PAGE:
I also find that Garrison Keillor (even though his Prairie Home Companion appeals to me very little) picks a very high percentage of very good poems for his Writer's Almanac radiocast and Web site, with George Bilgere being a recent favorite

Beach Bum said...

This was a hard one. I've never been much into poetry, in fact the only time I ever really understood a poem with deep meaning was when my seventh grade English teacher held our hands and explained everything.
But I'm with endangered coffee, the stuff Keillor reads on his show is great.

truckdriver_sefl said...

I had a huge crush on my lit teacher. Somehow I managed to have classes with her all 4 years. Loved her!

Beautiful poem....

truckdriver_sefl said...
This comment has been removed by the author.
Mona said...

That is a beautiful poem about freedom.
Yes all the tearing up and mutiliation of the piece ruins the enjoyment that comes with poetry reading!

I love Yeat's Second Coming and Ogden Nash's Prayer of the Unborn

Emily Dickenson is also my Favorite!

EmBee said...

Dr. Seuss will always be my favorite... Non-sensical poetry which everyone is capable of digesting, and always a greater, deeper meaning, it's quite subliminal really.

Oh the places you'll go!
:-)

Moannie said...

Ah Lime, what a great post and what an inspirational and canny teacher you had; it should be obligatory for every child to have at least one such tutor during their early years. I am going to go away a have a think, as I adore poetry and have so many poems that I love. My first was Omar Khyam.
I'll will be back with my all time greatest.

Mike M said...

Great poet and a great poem indeed!

Jazz said...

I'm not a great poetry fan, but I do love the Raven and the poems of Emile Nelligan (a Quebecois poet from the early 20th century) I have no idea if he's been translated into English.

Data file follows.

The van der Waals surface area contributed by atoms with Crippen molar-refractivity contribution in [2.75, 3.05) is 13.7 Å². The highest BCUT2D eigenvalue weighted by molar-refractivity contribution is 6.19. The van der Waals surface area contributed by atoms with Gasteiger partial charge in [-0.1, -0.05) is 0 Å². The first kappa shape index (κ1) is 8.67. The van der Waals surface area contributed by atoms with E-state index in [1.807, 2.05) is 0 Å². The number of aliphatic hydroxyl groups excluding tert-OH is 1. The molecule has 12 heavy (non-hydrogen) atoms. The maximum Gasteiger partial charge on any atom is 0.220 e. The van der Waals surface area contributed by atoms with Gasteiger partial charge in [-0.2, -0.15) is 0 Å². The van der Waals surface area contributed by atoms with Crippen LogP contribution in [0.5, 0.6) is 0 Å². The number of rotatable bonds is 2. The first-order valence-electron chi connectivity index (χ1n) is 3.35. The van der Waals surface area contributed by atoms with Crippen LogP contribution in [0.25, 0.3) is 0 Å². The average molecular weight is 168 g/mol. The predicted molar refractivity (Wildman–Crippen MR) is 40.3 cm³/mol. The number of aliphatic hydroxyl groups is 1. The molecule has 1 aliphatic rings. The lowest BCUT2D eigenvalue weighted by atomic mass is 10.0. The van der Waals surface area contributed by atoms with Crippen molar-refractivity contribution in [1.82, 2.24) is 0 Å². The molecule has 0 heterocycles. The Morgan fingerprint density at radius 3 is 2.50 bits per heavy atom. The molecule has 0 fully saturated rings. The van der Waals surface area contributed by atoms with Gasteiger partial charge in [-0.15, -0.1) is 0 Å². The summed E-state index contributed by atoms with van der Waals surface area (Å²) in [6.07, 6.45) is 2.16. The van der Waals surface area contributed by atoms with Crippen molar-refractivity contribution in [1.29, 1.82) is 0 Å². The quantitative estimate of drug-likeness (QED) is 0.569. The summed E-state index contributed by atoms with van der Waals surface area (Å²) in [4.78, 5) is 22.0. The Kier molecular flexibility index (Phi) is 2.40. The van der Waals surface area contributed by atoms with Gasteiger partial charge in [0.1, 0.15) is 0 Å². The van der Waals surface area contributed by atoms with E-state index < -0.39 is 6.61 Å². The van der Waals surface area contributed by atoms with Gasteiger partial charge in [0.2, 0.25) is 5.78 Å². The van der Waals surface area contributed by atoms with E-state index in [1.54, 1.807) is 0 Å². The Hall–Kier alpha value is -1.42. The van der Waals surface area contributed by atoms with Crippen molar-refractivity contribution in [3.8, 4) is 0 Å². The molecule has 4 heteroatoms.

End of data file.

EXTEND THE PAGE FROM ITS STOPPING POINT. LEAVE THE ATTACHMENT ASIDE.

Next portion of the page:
NYD said...

Heh, I had a teacher who we all called Mr.C But he was a technical drwaing instructor (I went to an engineering high school). That guy could make you want to do things better than you ever thought possible.

What is it with teachers whose name start with 'C'. I might just have to change my moniker to NYC. Shucks that ain't very original, is it?

Oh, if I am seeking fufillment- Mr. Whitman does a very good job, and not for the chocolate samplers, kiddo.

(M)ary said...

i like:
ee cummings
mary oliver
william blake
elizabeth bishop
robert penn warren
dorothy parker

i particularly like this poem:

the garden of love by william blake

I went to the Garden of Love,
And saw what I never had seen:
A Chapel was built in the midst,
Where I used to play on the green.

And the gates of this Chapel were shut,
And Thou shalt not' writ over the door;
So I turn'd to the Garden of Love,
That so many sweet flowers bore,

And I saw it was filled with graves,
And tomb-stones where flowers should be:
And Priests in black gowns were walking their rounds,
And binding with briars my joys and desires.

Craver Vii said...

Since Truckdriver_sefl opened the way for true confessions, I will admit that there was this one... she was 50-ish, with children my own age, but to a goofy 17-year-old boy, she was the stuff of daydreams. To my way of thinking, she was the perfect lady. Now I can't remember much about her, except how I loved to see her smile.

Desmond Jones said...

And is it OK to add that one of the funniest things I've ever heard was a very stuffy-sounding British gentleman doing a 'poetic' reading of 'I Am the Walrus'. . . How he kept a 'stiff upper lip' thru it all, I have no idea. . .

misticblu said...

Sorry I am late here.... I believe the way my dad got a wiggly 8 yo to listen to anything from "America's Best Loved Poems" was to expose her to Robert Service, who could tell a rhythmic tale.
In my adult life I adore Richard Bach, some of his work is poetry, i think.

jillie said...

Well, here's my opinion on poetry...I sucked at it in high school. We had to write at least one. After my first attempt, my teacher that if I had any hopes and dreams of becoming an aspiring poet or writer, I had better find an alternative career and FAST...LOL. I don't get it when I read it nor can I even write it. I've envied a few of my friends that just whip something out at the drop of a hat.

cathy said...

I am inspired!

I sat down with a coffee while the mopped floors dry and popped in here to find this jewel of a post:)

As you know misery is my muse and I got to thinking it is about time I recovered some of the joy too. So I am going to search out some pleasure and I will be back soonish to join in.